Our mission has failed because Iraqi animosities have proved uncontainable by an invading army of 130,000 Americans. The great human reserves that call for civil life haven’t proved strong enough. No doubt they are latently there, but they have not been able to contend against the ice men who move about in the shadows with bombs and grenades and pistols.
The Iraqis we hear about are first indignant, and then infuriated, that Americans aren’t on the scene to protect them and to punish the aggressors. And so they join the clothing merchant who says that everything is the fault of the Americans…
…A problem for American policymakers — for President Bush, ultimately — is to cope with the postulates and decide how to proceed.
One of these postulates, from the beginning, was that the Iraqi people, whatever their tribal differences, would suspend internal divisions in order to get on with life in a political structure that guaranteed them religious freedom.
The accompanying postulate was that the invading American army would succeed in training Iraqi soldiers and policymkers to cope with insurgents bent on violence.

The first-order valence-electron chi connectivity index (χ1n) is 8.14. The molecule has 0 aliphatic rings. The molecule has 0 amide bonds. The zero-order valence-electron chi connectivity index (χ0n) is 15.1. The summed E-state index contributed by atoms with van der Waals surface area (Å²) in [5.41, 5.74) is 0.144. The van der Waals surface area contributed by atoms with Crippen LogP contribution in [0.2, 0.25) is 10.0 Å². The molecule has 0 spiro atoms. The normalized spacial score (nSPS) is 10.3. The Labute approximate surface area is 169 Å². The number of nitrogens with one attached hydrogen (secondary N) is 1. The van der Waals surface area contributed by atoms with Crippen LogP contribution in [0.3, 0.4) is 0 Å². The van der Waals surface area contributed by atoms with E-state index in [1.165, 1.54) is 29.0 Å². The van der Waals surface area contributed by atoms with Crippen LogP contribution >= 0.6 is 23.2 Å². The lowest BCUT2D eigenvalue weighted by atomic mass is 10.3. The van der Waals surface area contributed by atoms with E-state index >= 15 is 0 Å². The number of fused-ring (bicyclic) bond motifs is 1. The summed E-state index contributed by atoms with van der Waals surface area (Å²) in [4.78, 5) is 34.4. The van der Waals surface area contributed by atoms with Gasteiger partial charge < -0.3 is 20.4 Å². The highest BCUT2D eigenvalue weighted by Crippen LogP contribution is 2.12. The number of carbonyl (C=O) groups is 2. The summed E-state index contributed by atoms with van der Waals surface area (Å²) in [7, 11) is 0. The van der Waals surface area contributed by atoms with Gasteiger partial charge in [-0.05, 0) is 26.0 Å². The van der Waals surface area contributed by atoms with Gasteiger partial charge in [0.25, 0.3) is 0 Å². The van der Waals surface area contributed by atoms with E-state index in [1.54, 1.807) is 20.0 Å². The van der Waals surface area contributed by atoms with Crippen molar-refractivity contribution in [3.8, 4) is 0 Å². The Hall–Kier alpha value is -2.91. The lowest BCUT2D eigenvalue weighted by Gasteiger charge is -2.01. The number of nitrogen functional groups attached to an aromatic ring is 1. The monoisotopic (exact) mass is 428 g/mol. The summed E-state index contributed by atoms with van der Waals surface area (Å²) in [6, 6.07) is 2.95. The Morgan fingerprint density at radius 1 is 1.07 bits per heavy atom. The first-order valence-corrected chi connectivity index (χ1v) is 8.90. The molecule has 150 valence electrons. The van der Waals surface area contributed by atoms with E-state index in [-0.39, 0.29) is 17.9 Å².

This last did not happen. And the administration has, now, to cope with failure. It can defend itself historically, standing by the inherent reasonableness of the postulates.
I can’t allow myself to concede that a democratic Iraq is an outright failure. The attack on the Golden Mosque was a devastating blow to the Shiites, which proved to be too much for them, and they reacted. However, the violence can still be brought under control and we need to let the Iraqi government, Iraqi forces, and American military do their jobs to get this done. The last thing our troops need right now is more Americans piling on.
If I write off the effort of democracy in Iraq, I am no different than Howard Dean.
Kim Priestap blogs at Kim Priestap: A Conservative Blog in Flyover Country